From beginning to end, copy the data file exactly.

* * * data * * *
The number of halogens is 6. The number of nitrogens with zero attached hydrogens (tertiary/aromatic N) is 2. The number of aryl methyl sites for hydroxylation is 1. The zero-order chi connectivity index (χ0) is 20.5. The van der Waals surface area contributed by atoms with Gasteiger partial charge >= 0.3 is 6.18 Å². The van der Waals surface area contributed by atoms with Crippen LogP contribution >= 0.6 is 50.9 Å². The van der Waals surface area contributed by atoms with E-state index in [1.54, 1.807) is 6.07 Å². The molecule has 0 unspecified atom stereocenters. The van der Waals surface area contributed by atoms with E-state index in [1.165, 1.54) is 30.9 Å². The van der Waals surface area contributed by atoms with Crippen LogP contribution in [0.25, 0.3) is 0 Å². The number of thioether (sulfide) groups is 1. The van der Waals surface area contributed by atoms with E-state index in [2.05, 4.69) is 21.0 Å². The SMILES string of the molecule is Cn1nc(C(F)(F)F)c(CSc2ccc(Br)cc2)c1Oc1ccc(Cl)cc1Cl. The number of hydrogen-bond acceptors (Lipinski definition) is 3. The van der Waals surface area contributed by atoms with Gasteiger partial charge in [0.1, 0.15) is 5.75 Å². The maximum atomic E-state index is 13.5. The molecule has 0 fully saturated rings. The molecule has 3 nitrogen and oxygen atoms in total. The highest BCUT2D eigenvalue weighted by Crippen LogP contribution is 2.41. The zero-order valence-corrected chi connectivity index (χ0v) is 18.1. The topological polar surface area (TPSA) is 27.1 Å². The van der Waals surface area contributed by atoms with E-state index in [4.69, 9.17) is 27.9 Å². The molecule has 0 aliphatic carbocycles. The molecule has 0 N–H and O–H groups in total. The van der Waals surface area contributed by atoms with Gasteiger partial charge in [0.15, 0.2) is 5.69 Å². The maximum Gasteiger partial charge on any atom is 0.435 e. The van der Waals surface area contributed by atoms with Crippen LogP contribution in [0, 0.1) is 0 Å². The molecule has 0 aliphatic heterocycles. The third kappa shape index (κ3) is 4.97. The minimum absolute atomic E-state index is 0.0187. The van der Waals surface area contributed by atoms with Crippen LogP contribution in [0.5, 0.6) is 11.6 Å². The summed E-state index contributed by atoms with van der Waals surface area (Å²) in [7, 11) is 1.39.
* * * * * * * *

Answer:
The number of halogens is 6. The number of nitrogens with zero attached hydrogens (tertiary/aromatic N) is 2. The number of aryl methyl sites for hydroxylation is 1. The zero-order chi connectivity index (χ0) is 20.5. The van der Waals surface area contributed by atoms with Gasteiger partial charge >= 0.3 is 6.18 Å². The van der Waals surface area contributed by atoms with Crippen LogP contribution >= 0.6 is 50.9 Å². The van der Waals surface area contributed by atoms with E-state index in [1.54, 1.807) is 6.07 Å². The molecule has 0 unspecified atom stereocenters. The van der Waals surface area contributed by atoms with E-state index in [1.165, 1.54) is 30.9 Å². The van der Waals surface area contributed by atoms with Crippen LogP contribution in [0.25, 0.3) is 0 Å². The number of thioether (sulfide) groups is 1. The van der Waals surface area contributed by atoms with E-state index in [2.05, 4.69) is 21.0 Å². The SMILES string of the molecule is Cn1nc(C(F)(F)F)c(CSc2ccc(Br)cc2)c1Oc1ccc(Cl)cc1Cl. The number of hydrogen-bond acceptors (Lipinski definition) is 3. The van der Waals surface area contributed by atoms with Gasteiger partial charge in [0.1, 0.15) is 5.75 Å². The maximum atomic E-state index is 13.5. The molecule has 0 fully saturated rings. The molecule has 3 nitrogen and oxygen atoms in total. The highest BCUT2D eigenvalue weighted by Crippen LogP contribution is 2.41. The zero-order valence-corrected chi connectivity index (χ0v) is 18.1. The topological polar surface area (TPSA) is 27.1 Å². The van der Waals surface area contributed by atoms with E-state index in [4.69, 9.17) is 27.9 Å². The molecule has 0 aliphatic carbocycles. The molecule has 0 N–H and O–H groups in total. The van der Waals surface area contributed by atoms with Gasteiger partial charge in [0.15, 0.2) is 5.69 Å². The maximum Gasteiger partial charge on any atom is 0.435 e. The van der Waals surface area contributed by atoms with Crippen LogP contribution in [0, 0.1) is 0 Å². The molecule has 0 aliphatic heterocycles. The third kappa shape index (κ3) is 4.97. The minimum absolute atomic E-state index is 0.0187. The van der Waals surface area contributed by atoms with Crippen LogP contribution in [0.5, 0.6) is 11.6 Å². The summed E-state index contributed by atoms with van der Waals surface area (Å²) in [7, 11) is 1.39.